WASHINGTON (CN) - Private companies can charge people for using the undeveloped public lands that the companies manage, a federal judge ruled.
Lead plaintiff BARK sued the U.S. Forest Service in 2012, claiming that its practice of allowing private concessionaires to charge fees to hikers and others violated federal law.
According to U.S. District Judge Rudolph Contreras' ruling, the Federal Lands Recreation Enhancement Act (REA) restricts the recreation fees the Forest Service and other federal agencies can charge visitors, but those restrictions don't extend to third party concessionaires.
"Under the REA, the Forest Service would not be permitted to charge a fee for an undeveloped campsite that provided only tent spaces, drinking water, toilet facilities, and refuse containers," the judge wrote. "But if a third party managed the same campsite, it would indeed be providing 'services' to visitors under any reasonable interpretation of the word."
The government may charge fees for public lands containing national conservation areas, national volcanic monuments or a visitor center, according to federal law. It also may charge fees if it has substantially invested in the land in the form of parking facilities, restrooms and trash receptacles.
BARK claimed that the Forest Service granted a special-use permit to a private company to charge for use of the Mount Hood National Forest, "including the 'Big Eddy' day-use area, where visitors have traditionally parked to swim in the Clackamas River free of charge."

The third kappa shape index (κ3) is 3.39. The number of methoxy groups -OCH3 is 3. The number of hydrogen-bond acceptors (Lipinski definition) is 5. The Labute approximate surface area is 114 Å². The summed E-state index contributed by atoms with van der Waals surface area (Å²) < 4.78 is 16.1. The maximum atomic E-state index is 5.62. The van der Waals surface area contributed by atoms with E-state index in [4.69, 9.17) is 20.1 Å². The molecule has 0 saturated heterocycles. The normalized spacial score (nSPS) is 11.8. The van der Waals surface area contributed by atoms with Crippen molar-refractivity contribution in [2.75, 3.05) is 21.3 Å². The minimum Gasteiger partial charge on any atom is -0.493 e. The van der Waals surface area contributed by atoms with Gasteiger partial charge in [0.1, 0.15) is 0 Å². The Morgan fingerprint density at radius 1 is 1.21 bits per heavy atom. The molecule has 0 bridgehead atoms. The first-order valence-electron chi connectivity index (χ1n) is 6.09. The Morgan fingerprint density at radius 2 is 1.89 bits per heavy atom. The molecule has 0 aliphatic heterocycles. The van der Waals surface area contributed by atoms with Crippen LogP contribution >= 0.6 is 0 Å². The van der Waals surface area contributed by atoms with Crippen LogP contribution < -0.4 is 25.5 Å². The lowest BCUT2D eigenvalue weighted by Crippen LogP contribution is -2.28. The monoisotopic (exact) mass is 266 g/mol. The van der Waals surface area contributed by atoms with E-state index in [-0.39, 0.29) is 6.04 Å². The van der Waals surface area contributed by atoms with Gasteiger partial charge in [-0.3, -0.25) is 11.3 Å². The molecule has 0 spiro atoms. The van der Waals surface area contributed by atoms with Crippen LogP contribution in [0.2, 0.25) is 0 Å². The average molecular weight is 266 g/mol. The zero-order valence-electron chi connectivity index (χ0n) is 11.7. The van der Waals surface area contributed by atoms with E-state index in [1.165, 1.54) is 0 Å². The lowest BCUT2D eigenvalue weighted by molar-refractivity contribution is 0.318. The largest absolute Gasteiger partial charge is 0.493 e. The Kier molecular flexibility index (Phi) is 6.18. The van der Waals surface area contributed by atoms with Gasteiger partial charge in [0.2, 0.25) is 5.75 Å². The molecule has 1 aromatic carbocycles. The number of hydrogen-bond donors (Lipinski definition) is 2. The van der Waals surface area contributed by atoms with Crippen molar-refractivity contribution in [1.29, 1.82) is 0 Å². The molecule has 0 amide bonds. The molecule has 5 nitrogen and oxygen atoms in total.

"Under the new special use permit, the concessionaire now charges $5 per person to soak in Bagby Hot Springs, regardless of how they arrive."
Several park enthusiasts joined BARK, an Oregon-based nonprofit with 7,000 members, many of them living near the Mt. Hood National Forest, in its complaint.
They cited specific public sites - Rose Canyon Lake in Coronado National Forest, Walton Lake in Ochoco National Forest, Bagby Hot Springs of Mount Hood National Forest and others - and instances where they parked their cars and simply walked around the site without using any of the services, but were still charged a fee.
Contreras ruled that the fees do not violate federal laws and that the Forest Service did not violate the Administrative Procedure Act by granting the special-use permits.
"It is the Court's task to apply the law according to its plain meaning, and the REA clearly does not apply to concessioners who provide goods or services under permits issued pursuant to the Granger-Thye Act and its implementing regulations," the judge ruled, noting that trail cleanliness and maintenance is also a service.
The Granger-Thye Act authorizes the Forest Service to issue permits for grazing.